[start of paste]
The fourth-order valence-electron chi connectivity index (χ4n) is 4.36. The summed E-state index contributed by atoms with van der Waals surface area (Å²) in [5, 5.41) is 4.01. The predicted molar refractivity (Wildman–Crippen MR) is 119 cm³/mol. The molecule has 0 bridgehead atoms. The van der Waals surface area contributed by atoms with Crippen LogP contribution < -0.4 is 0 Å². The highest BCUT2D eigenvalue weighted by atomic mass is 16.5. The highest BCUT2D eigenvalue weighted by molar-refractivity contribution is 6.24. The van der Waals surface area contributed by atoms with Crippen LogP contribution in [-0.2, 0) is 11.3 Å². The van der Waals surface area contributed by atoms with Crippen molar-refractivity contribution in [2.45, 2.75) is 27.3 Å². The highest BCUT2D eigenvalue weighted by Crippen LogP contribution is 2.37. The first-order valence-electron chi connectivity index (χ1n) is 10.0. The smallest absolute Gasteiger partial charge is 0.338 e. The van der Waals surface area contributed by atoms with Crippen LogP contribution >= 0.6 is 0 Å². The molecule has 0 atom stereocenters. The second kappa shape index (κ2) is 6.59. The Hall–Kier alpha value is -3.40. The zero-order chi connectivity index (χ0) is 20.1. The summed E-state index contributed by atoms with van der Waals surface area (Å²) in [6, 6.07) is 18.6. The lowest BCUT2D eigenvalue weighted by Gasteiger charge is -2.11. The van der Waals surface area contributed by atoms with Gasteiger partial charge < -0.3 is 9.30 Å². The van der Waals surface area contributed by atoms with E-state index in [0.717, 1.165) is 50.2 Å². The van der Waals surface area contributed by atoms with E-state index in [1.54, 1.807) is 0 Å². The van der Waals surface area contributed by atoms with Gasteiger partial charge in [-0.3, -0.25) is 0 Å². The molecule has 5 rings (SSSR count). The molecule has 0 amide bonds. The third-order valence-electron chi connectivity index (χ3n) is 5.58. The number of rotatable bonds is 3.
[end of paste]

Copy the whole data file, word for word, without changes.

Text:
The fourth-order valence-electron chi connectivity index (χ4n) is 4.36. The summed E-state index contributed by atoms with van der Waals surface area (Å²) in [5, 5.41) is 4.01. The predicted molar refractivity (Wildman–Crippen MR) is 119 cm³/mol. The molecule has 0 bridgehead atoms. The van der Waals surface area contributed by atoms with Crippen LogP contribution < -0.4 is 0 Å². The highest BCUT2D eigenvalue weighted by atomic mass is 16.5. The highest BCUT2D eigenvalue weighted by molar-refractivity contribution is 6.24. The van der Waals surface area contributed by atoms with Crippen LogP contribution in [-0.2, 0) is 11.3 Å². The van der Waals surface area contributed by atoms with Crippen molar-refractivity contribution in [2.45, 2.75) is 27.3 Å². The highest BCUT2D eigenvalue weighted by Crippen LogP contribution is 2.37. The first-order valence-electron chi connectivity index (χ1n) is 10.0. The smallest absolute Gasteiger partial charge is 0.338 e. The van der Waals surface area contributed by atoms with Crippen LogP contribution >= 0.6 is 0 Å². The molecule has 0 atom stereocenters. The second kappa shape index (κ2) is 6.59. The Hall–Kier alpha value is -3.40. The zero-order chi connectivity index (χ0) is 20.1. The summed E-state index contributed by atoms with van der Waals surface area (Å²) in [6, 6.07) is 18.6. The lowest BCUT2D eigenvalue weighted by Gasteiger charge is -2.11. The van der Waals surface area contributed by atoms with Gasteiger partial charge < -0.3 is 9.30 Å². The van der Waals surface area contributed by atoms with E-state index in [0.717, 1.165) is 50.2 Å². The van der Waals surface area contributed by atoms with E-state index in [1.54, 1.807) is 0 Å². The van der Waals surface area contributed by atoms with Gasteiger partial charge in [-0.3, -0.25) is 0 Å². The molecule has 5 rings (SSSR count). The molecule has 0 amide bonds. The third-order valence-electron chi connectivity index (χ3n) is 5.58. The number of rotatable bonds is 3.